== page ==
Searching over 5,500,000 cases.


searching
Buy This Entire Record For $7.95

Official citation and/or docket number and footnotes (if any) for this case available with purchase.

Learn more about what you receive with purchase of this case.

COOK v. COOK

UNITED STATES DISTRICT COURT FOR THE EASTERN DISTRICT OF PENNSYLVANIA


February 1, 1983

Elliot C. R. COOK, et al.
v.
Harry Clayton COOK, Jr. v. DECHERT PRICE & RHOADS and William G. Klenk, II

The opinion of the court was delivered by: NEWCOMER

MEMORANDUM

 NEWCOMER, District Judge.

 Before the court is the motion of the defendant, Clayton Cook, to disqualify the law firm of Dechert Price & Rhoads ("DP & R"), from representation of the plaintiff in this action. That motion will be granted.

 This action concerns the control and ownership of Nicole's, Inc., a corporation which operates a popular Philadelphia restaurant, La Terrasse. Clayton Cook, the defendant, is the owner of record of the majority of shares of Nicole's, Inc. His brother, Elliot Cook, the plaintiff in this action, claims beneficial ownership of that stock.

 The present dispute was generated by another litigation involving the property on which La Terrasse is located, The Sansom Committee, et al. v. Lynn, et al., 382 F. Supp. 1245. That litigation involved a dispute over the 3400 block of Sansom Street. DP & R represented the so-called Sansom Committee. Nicole's and Elliot Cook were members of the Sansom Committee, and apparently were the primary financiers of the Sansom Committee litigation.

 In December, 1980, after many years of litigation, a consent decree was entered in the Sansom Committee litigation. It provided that the various properties on Sansom Street were to be transferred to designees of the Sansom Committee. Elliot Cook was designated to receive title to the property on which La Terrasse is located.

 On June 30, 1982, Clayton Cook took various actions, including the filing of a Lis Pendens on the La Terrasse property, to assert his claim to the ownership of Nicole's and La Terrasse. Shortly thereafter, Elliot Cook filed this action seeking a declaratory judgment that he is beneficial owner of Nicole's, Inc., an injunction preventing Clayton Cook from interfering with the management or operation of La Terrasse, and damages. DP & R prepared this complaint and entered its appearance on behalf of Elliot Cook.

 Clayton Cook answered and counter-claimed against Elliot Cook and DP & R. He alleges that he owns the stock in Nicole's free of any beneficial interest on the part of Elliot Cook and that Elliot Cook used his position as an officer and employee of Nicole's to divert corporate funds to his own use and to usurp a corporate opportunity. The corporate opportunity allegedly usurped was the designation to receive title to the La Terrasse property, which Elliot Cook has been designated to take in his personal capacity.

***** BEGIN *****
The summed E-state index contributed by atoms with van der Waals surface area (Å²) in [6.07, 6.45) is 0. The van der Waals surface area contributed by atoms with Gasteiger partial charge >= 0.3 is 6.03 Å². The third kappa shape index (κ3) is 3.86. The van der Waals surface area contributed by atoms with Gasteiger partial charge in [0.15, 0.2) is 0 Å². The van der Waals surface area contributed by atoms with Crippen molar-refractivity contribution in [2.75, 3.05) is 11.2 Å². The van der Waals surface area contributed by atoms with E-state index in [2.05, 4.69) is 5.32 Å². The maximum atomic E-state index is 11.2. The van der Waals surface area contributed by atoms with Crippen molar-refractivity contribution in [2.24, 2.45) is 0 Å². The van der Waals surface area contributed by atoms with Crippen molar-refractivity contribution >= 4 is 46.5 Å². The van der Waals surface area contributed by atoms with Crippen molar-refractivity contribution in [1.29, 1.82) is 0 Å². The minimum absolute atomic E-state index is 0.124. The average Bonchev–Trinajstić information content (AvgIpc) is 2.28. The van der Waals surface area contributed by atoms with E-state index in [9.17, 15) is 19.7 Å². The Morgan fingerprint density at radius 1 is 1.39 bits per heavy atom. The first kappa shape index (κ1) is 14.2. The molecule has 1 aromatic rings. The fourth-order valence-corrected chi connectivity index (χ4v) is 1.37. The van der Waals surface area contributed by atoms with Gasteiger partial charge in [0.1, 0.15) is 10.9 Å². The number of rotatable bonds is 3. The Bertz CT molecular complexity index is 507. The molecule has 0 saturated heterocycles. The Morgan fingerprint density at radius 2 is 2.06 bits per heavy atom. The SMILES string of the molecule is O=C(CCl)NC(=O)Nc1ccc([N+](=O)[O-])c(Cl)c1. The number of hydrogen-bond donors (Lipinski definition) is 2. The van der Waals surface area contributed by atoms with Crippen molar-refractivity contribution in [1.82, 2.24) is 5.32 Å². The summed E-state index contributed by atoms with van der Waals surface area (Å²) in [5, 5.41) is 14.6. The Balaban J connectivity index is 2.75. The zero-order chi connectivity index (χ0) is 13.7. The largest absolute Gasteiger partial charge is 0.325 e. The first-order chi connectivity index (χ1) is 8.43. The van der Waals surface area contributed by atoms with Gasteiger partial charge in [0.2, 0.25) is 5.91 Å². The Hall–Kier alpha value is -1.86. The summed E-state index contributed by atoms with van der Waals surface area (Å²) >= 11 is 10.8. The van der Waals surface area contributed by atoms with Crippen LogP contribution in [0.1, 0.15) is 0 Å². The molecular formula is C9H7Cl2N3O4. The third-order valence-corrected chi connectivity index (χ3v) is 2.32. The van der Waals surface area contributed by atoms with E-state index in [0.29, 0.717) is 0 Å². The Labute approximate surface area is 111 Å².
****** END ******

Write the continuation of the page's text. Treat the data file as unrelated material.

Clayton Cook's allegations against DP & R are that they committed malpractice and breached their fiduciary duty to Clayton Cook and Nicole's by conspiring with Elliot Cook to usurp Nicole's corporate opportunity and by failing to inform Clayton Cook or Nicole's of the conflict of interest created by DP & R's joint representation of Elliot Cook and Nicole's.

 Clayton Cook now moves to disqualify DP & R from further representation of Elliot Cook pursuant to the Pennsylvania Code of Professional Responsibility, DR 5-101 and DR 5-102, *fn1" which prohibits an attorney from being both an advocate and a witness in the same case. *fn2"

 In this case, DP & R was intimately involved with the conduct and settlement of the Sansom Committee litigation. One aspect of that litigation, the designation of Elliot Cook to receive title to the La Terrasse property, forms the basis of the defendant's counterclaim both against Elliot Cook and against DP & R. Because of DP & R's close connection with the subject matter of this action, and the fact that they are defendants on the counterclaim, they must be disqualified from representing the plaintiff. DR 5-101 and DR 5-102 are designed to prevent a lawyer from being both an advocate and a witness in the same litigation. See Ethical Consideration, 5-9. While neither 5-101 nor 5-102 specifically applies to the situation in which counsel is a co-defendant, it is clear that the rationale behind these rules requires that DP & R be disqualified as trial counsel. See Harrison v. Keystone Coca-Cola Bottling Co., 428 F. Supp. 149 (M.D.Pa.1977).

 DP & R argues that even if they are disqualified, this disqualification should only extend to the conduct of the trial itself. While DR 5-102(A) does, on its face, seem to only require withdrawal as trial counsel, the policy underlying the code requires that DP & R be disqualified from any further representation of the plaintiff in this action.

 Because DP & R and Elliot Cook are co-defendants on the counterclaim, it is possible that their interests in the conduct of the litigation might differ. DR 5-101(A) prohibits a lawyer from accepting employment "if the exercise of his professional judgment on behalf of his client . . . reasonably may be affected by his own financial, business, property, or personal interests." I cannot help but conclude that the exercise of professional judgment and the preparation of a case in which a lawyer is co-defendant may reasonably be affected by that lawyer's interest in the litigation. DP & R must, therefore, be disqualified from further representation of the plaintiff in this case. *fn3"


Buy This Entire Record For $7.95

Official citation and/or docket number and footnotes (if any) for this case available with purchase.

Learn more about what you receive with purchase of this case.